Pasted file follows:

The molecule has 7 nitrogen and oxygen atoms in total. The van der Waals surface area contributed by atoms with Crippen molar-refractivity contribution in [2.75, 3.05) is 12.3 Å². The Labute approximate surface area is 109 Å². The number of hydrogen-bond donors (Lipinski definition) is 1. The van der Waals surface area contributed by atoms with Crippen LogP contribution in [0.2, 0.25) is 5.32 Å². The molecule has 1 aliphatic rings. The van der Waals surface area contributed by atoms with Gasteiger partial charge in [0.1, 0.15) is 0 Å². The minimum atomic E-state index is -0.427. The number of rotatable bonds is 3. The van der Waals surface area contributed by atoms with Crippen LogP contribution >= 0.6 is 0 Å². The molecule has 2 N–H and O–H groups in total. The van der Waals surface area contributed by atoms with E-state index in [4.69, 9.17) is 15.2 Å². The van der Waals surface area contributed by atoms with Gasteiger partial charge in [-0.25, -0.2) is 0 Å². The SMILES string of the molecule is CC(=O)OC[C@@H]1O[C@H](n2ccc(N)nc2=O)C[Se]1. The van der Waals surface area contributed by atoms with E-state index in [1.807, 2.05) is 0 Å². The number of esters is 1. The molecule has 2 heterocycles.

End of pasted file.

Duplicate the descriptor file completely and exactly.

The molecule has 7 nitrogen and oxygen atoms in total. The van der Waals surface area contributed by atoms with Crippen molar-refractivity contribution in [2.75, 3.05) is 12.3 Å². The Labute approximate surface area is 109 Å². The number of hydrogen-bond donors (Lipinski definition) is 1. The van der Waals surface area contributed by atoms with Crippen LogP contribution in [0.2, 0.25) is 5.32 Å². The molecule has 1 aliphatic rings. The van der Waals surface area contributed by atoms with Gasteiger partial charge in [0.1, 0.15) is 0 Å². The minimum atomic E-state index is -0.427. The number of rotatable bonds is 3. The van der Waals surface area contributed by atoms with Crippen LogP contribution >= 0.6 is 0 Å². The molecule has 2 N–H and O–H groups in total. The van der Waals surface area contributed by atoms with E-state index in [4.69, 9.17) is 15.2 Å². The van der Waals surface area contributed by atoms with Gasteiger partial charge in [-0.25, -0.2) is 0 Å². The SMILES string of the molecule is CC(=O)OC[C@@H]1O[C@H](n2ccc(N)nc2=O)C[Se]1. The van der Waals surface area contributed by atoms with E-state index in [1.807, 2.05) is 0 Å². The number of esters is 1. The molecule has 2 heterocycles.